Many ear infections can be diagnosed by a visual inspection. An infected ear is generally red and inflamed, even on the exterior. In addition, otitis media and externa may display oozing discharge.
In some cases, otitis media and labyrinthitis requires additional tools. The doctor may use a pneumatic otoscope to check for fluid in the ear. If the diagnosis is still unclear, the doctor will check the ear’s air pressure with a tympanometer.
What Is Your Doctor Thinking?
All of these questions and tools will tell your doctor which type of infection to treat. By asking about your recent illnesses, your doctor can hypothesize whether the infection is viral or bacterial. Discussing your specific symptoms can also tell the doctor which part of the ear the infection is based in.
What Is the Treatment for Ear Infection?
Most cases of inner ear infection treatment and external ear infection are treated with antibiotics, such as amoxicillin. This can either be administered orally or through swimmer’s ear drops. If the infection is severe enough, he may prescribe corticosteroids to ease the swelling. After treatment, your doctor will assess the infection. If it still hasn’t dissipated, it may be necessary to clean your ear canal or drain the fluid manually.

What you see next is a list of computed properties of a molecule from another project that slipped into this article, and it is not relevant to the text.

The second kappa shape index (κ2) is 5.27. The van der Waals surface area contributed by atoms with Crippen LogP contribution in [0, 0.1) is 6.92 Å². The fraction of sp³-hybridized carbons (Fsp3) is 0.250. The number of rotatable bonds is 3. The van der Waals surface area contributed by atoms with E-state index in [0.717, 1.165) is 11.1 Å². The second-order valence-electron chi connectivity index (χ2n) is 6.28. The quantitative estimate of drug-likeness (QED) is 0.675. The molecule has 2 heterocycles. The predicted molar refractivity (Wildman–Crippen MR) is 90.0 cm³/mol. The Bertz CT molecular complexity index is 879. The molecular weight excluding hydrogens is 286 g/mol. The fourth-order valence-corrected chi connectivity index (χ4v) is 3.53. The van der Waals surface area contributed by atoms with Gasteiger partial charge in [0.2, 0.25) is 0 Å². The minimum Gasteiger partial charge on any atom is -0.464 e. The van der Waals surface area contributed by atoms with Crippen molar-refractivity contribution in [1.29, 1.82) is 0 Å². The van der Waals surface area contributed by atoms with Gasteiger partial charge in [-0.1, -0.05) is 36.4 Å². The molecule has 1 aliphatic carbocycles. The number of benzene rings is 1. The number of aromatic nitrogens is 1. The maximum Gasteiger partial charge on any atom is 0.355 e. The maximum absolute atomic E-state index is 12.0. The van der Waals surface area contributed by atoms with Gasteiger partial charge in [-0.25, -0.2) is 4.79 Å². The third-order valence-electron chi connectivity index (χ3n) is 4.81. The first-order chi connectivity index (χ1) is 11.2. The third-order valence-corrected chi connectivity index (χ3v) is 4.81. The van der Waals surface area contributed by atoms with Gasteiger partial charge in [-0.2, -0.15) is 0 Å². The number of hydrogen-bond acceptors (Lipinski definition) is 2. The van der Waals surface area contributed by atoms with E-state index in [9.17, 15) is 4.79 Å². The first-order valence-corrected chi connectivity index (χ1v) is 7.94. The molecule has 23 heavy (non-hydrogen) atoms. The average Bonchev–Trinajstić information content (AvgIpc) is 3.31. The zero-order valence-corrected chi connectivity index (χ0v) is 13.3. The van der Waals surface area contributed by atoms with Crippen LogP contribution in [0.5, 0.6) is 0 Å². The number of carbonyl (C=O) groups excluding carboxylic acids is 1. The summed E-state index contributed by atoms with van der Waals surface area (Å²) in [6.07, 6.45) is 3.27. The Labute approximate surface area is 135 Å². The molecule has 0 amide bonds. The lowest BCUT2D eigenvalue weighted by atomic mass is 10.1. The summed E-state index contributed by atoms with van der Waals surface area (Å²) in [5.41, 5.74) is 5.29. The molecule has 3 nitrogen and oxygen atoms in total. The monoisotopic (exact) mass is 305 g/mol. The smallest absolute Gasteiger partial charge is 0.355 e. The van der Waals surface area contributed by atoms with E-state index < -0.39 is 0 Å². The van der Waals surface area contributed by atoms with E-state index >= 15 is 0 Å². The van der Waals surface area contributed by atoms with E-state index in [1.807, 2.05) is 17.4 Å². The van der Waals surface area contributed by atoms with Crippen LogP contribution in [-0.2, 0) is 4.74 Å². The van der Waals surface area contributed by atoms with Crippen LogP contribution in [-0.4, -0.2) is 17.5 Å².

Since most cases of labyrinthitis are viral, waiting it out is usually the only option. The doctor can treat associated symptoms, such as antihistamines or corticosteroids for inflammation or meclozine for the nausea.
If your doctor is unsure if your infection is bacterial, he may not recommend prescribed treatment. Studies have found that over-treating patients with antibiotics can cause more resilient bacteria. If you are instructed to wait, try using an over-the-counter pain reliever or Benadryl to assist with the inflammation.
The best treatment is prevention. Avoid bacterial and viral infections altogether by taking vitamins, washing your hands, and getting your seasonal shots. Avoid otitis externa by wearing ear plugs when swimming and practicing proper ear cleaning techniques. Acetic acid 2% is an effective prophylaxis for swimmer’s ear.
How Long Will You Have an Ear Infection?
Mild symptoms typically clear up in a few days. However, your doctor will recommend that you maintain treatment for seven to ten days. Swimmer’s ear infection treatment include staying away from the water for ten days, or until the doctor instructs otherwise.
Inner infections usually resolve in a week or two. If symptoms don’t go away in a few months, you might need to do some additional testing to diagnose Meniere’s disease.
Whether you or your child suffer from this condition, ear infections are no fun. Common colds can cause secondary infections such as otitis media and labyrinthitis. On the other hand, improper care or excess water inside the ear canal can cause outer ear infections. In the future, practice preventative care to ensure that an ear infection doesn’t add to the cold season misery.
While ear infections are usually only painful inconveniences, sometimes they are indicative of underlying conditions. If you notice symptoms of an ear infection, see your doctor if only to eliminate the worst scenarios.